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By Sergei Mariev, Wiebke-Marie Stock

Compared to the wave of study devoted to the aesthetics of the Latin heart a while, Byzantine aesthetics needs to be thought of a comparatively new and nonetheless principally unexplored topic. The contributions assembled within the current quantity rfile the growing to be examine curiosity during this box and current a wide selection of matters and methodologies that might be of curiosity to scholars and students of the philosophy, artwork, and literature of past due Antiquity and the Byzantine interval.

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Vom Verstehen mittelalterlicher Kunst. -13. Jahrhunderts. Ed. by A. S and G. B. Stuttgart, 1993, 13–52; A. S. Art as Liturgy. Abbot Suger of Saint-Denis and the Question of Medieval Aesthetics. In: Roma, magistra mundi. Itineraria culturae medievalis. Mélanges offerts au Père L. E. Boyle à l’occasion de son 75e anniversaire. Ed. by J. H. Louvain-la-Neuve, 1998, 855–875) has doubts; P. K. Panofsky, Suger and St Denis. Journal of the Warburg and Courtauld Institutes 50 (1987), 1–17 too.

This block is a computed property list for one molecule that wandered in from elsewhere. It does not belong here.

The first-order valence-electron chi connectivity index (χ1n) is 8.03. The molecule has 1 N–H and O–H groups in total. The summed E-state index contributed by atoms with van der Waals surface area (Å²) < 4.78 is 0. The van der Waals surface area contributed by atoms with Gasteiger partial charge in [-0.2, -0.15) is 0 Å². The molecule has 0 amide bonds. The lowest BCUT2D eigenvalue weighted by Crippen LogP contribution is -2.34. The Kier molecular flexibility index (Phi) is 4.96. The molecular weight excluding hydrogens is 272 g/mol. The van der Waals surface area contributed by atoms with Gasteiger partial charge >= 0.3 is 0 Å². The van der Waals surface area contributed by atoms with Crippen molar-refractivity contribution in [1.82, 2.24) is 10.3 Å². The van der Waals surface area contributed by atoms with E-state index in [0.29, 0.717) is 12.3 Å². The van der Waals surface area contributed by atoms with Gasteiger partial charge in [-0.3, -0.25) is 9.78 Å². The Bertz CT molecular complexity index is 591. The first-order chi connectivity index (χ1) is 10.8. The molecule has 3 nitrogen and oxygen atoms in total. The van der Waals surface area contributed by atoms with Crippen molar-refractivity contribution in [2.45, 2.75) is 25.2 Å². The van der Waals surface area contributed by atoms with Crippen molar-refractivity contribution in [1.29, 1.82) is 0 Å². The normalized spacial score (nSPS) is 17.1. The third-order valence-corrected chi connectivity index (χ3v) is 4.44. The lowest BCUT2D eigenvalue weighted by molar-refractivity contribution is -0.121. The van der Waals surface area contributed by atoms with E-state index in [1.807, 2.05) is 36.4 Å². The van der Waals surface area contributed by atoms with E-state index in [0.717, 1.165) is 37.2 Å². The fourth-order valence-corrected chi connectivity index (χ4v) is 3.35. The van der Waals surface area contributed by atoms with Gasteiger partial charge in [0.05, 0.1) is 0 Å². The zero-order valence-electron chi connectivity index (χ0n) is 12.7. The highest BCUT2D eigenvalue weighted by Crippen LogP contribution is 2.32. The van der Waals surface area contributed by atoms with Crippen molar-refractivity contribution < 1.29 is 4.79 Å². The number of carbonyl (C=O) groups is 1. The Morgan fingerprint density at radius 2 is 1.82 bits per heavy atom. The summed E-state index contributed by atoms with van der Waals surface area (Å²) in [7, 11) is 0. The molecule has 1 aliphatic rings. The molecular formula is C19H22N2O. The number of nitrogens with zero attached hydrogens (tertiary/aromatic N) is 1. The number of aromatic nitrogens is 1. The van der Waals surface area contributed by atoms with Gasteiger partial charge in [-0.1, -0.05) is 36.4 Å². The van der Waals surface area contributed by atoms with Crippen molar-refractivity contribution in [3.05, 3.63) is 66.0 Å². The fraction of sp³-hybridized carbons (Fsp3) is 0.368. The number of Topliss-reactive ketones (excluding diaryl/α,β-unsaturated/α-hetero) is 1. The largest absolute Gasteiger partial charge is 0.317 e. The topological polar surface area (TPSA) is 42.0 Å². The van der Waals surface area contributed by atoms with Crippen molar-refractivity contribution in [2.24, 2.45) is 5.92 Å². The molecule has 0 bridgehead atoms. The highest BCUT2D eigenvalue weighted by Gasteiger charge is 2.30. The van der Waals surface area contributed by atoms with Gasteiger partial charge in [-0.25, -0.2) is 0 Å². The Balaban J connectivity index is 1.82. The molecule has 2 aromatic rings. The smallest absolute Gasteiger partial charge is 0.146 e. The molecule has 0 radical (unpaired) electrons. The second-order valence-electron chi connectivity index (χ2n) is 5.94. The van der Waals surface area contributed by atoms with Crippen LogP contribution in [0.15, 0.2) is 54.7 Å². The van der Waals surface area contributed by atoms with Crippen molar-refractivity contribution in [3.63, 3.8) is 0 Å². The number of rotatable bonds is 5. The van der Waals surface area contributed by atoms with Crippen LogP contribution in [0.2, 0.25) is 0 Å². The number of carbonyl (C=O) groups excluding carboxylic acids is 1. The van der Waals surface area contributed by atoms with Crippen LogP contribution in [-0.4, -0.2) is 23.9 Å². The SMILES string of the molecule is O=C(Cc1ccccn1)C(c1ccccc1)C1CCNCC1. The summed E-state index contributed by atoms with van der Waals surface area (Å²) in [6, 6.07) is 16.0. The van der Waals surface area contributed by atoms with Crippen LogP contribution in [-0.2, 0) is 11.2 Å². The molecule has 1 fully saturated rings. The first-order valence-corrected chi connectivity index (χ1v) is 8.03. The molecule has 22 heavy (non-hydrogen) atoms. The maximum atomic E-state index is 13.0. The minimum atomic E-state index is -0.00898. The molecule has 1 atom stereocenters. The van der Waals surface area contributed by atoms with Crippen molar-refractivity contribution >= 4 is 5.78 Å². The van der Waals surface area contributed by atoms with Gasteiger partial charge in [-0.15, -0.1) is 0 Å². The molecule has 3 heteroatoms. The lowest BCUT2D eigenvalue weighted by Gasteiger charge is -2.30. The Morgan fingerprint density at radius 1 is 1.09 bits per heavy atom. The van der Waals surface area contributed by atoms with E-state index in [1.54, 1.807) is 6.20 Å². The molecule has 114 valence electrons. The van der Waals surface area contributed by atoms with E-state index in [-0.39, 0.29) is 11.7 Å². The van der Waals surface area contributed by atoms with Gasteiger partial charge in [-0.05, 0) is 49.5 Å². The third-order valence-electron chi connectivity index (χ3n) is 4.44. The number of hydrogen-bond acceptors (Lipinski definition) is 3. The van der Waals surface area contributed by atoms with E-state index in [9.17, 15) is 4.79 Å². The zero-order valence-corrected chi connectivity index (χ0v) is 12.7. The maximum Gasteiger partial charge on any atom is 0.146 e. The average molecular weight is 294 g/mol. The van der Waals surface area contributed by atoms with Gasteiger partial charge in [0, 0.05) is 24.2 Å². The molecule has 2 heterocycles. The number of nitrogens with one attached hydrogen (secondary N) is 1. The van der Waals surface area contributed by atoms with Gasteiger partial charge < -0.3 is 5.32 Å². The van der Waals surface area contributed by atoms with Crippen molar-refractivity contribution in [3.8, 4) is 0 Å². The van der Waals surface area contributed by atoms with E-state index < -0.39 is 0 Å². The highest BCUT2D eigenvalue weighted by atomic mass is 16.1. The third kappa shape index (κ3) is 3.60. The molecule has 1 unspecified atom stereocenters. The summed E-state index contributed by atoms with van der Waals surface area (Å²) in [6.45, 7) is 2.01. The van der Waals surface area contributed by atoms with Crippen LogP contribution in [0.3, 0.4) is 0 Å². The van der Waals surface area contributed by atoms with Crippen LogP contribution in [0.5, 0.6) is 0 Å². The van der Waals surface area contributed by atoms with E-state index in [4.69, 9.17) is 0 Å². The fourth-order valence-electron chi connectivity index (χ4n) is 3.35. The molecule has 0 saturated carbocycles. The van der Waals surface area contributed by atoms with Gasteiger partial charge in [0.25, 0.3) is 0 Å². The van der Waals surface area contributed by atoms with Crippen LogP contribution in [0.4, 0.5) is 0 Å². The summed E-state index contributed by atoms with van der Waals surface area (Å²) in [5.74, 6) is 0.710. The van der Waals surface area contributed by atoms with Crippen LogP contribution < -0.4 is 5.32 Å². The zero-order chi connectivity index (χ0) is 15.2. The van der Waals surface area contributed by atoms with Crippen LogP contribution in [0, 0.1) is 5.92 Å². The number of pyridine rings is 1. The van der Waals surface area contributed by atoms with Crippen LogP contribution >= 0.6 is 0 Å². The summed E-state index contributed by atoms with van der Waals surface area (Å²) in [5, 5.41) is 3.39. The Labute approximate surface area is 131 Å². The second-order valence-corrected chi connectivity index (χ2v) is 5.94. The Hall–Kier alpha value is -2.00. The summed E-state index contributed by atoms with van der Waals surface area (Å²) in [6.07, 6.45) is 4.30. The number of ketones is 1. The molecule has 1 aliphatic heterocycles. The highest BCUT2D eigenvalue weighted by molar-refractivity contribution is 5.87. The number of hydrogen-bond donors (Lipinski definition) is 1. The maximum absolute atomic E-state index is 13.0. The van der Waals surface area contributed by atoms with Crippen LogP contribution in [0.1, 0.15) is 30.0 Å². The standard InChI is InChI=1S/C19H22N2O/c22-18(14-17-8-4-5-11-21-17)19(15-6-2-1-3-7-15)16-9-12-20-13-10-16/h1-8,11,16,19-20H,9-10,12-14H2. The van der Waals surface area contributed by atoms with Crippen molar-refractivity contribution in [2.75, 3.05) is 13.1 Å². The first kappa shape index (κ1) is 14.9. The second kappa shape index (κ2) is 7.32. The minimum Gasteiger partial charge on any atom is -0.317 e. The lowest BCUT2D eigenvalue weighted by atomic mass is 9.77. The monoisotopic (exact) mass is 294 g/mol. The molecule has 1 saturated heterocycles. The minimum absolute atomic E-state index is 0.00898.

Paris, 1993, I, 314–315 and II, 591–605 and S. E. P. Handbook of classical rhetoric in the Hellenistic period (330 BC – AD 400). Leiden, 1997. 5 C does offer a somewhat longer analysis of this text,6 but he limits himself to a critical consideration of the question of the universals in this treatise, while his treatment of the question of matter consists only of a brief summary of the arguments from Chumnos’ text. C continually makes references to Plato and Aristotle, but fails to consider the philosophical tradition of Late Antiquity7 and the Middle Byzantine Period,8 which witnessed an ulterior debate and a further elaboration of the problems that had initially been formulated by Plato and Aristotle.

II 4, 11, 25–26 A, see n. 18, II, 133). Matter has a certain predisposition towards magnitude and consequently towards extension (διάστημα) and mass (ὄγκος); however, taken in its original and authentic simplicity, it does not have magnitude. Nevertheless, matter is necessary as a receptacle of rational principles, because without it the bodies would not be able to exist as such: “they would only be rational principles [. . ] and would not be bodies” (Plot. Enn. II, 4, 12, 4–5 A, see n.

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